When Ardmore lost defensive back Jeff Surrell to injury early in the season, Dee Williamson stepped into the starting lineup.


When Ardmore lost defensive back Jeff Surrell to injury early in the season, Dee Williamson stepped into the starting lineup.

Turns out Williamson, a senior, was already comfortable with taking on responsibility.

When the Tigers started preseason football, Williamson had to miss a few practices. Not because he didn’t want to be there, but because of a prior commitment to his country.

Williamson enlisted in the U.S. National Guard and spent nine weeks of the summer going through basic training at Fort Sill in Lawton from June 18 to Aug. 19. When he came back, the 18-year-old still sported a slight frame, but a bigger sense of priorities and duty.

And the rank of Private.

“I didn’t know what I was going to do and it was coming down to crunch time,” said Williamson, who enlisted on Jan. 6. “I wanted to make a grown up decision and the Army gives me a head start on life.”

One of Williamson’s major motivations for enlisting was his mother, saying he wanted to do something to make things easier on her. But helped himself, too, adding that the conditioning he did over the summer made it easier when he returned to football.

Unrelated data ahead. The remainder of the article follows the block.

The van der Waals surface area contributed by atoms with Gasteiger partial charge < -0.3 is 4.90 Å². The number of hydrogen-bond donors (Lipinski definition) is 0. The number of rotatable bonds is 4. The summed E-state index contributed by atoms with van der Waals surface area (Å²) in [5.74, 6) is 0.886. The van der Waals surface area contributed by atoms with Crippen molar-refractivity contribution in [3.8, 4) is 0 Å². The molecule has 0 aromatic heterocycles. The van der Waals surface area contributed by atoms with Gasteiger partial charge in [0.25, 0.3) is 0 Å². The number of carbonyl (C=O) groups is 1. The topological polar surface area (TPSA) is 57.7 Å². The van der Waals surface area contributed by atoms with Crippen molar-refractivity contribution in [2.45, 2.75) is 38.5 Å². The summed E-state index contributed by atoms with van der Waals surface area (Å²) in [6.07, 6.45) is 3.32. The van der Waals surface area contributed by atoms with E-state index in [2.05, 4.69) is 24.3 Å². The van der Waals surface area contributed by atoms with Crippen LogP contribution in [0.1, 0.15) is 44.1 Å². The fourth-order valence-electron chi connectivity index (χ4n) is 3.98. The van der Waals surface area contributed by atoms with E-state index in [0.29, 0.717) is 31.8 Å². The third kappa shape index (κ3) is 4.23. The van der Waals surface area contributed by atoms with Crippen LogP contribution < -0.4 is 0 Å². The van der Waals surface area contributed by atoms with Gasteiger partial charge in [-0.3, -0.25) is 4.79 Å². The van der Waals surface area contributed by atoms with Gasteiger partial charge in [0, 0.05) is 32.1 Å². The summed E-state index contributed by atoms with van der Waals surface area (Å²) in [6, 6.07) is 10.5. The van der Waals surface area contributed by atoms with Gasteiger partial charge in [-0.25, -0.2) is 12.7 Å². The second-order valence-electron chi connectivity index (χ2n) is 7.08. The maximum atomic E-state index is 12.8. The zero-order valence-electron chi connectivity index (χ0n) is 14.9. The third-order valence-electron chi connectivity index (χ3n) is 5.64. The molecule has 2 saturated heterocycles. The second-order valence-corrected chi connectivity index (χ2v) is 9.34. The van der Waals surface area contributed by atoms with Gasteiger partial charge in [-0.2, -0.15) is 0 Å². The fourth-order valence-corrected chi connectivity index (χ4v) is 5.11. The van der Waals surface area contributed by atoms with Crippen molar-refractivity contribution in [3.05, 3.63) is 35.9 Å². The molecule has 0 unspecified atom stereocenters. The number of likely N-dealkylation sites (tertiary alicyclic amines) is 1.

“It benefited both ways,” Williamson said of football helping his Army training and visa versa. “Being an athlete made it easier on the 2-mile runs, and the conditioning in the Army made it so much easier coming back to practice.”

Even though Williamson missed Summer Pride workouts, Ardmore defensive coordinator Josh Newby said that he wasn’t surprised that he stepped in and performed well at cornerback for the Tigers. What’s surprised him is the maturity Williamson’s displayed since his return from Lawton.

“Since he’s come in, he’s been so consistent,” said Newby, who’s endearingly started calling Williamson “Boot Camp” or “Private Williamson.” “He listens so well, looks you in the eye.”

After he graduates in May, Williamson will head to Fort Lee in Prince George County, Va,, to become a supply specialist.

“I haven’t been surprised because I know Dee was steady. Jeff got the start because Dee wasn’t in town at the time, but Dee’s been very dependable,” Newby said.

“But I asked Dee how it changed his life and he said he just sees things differently. He appreciates things.”

Erik K. Horne
221-6522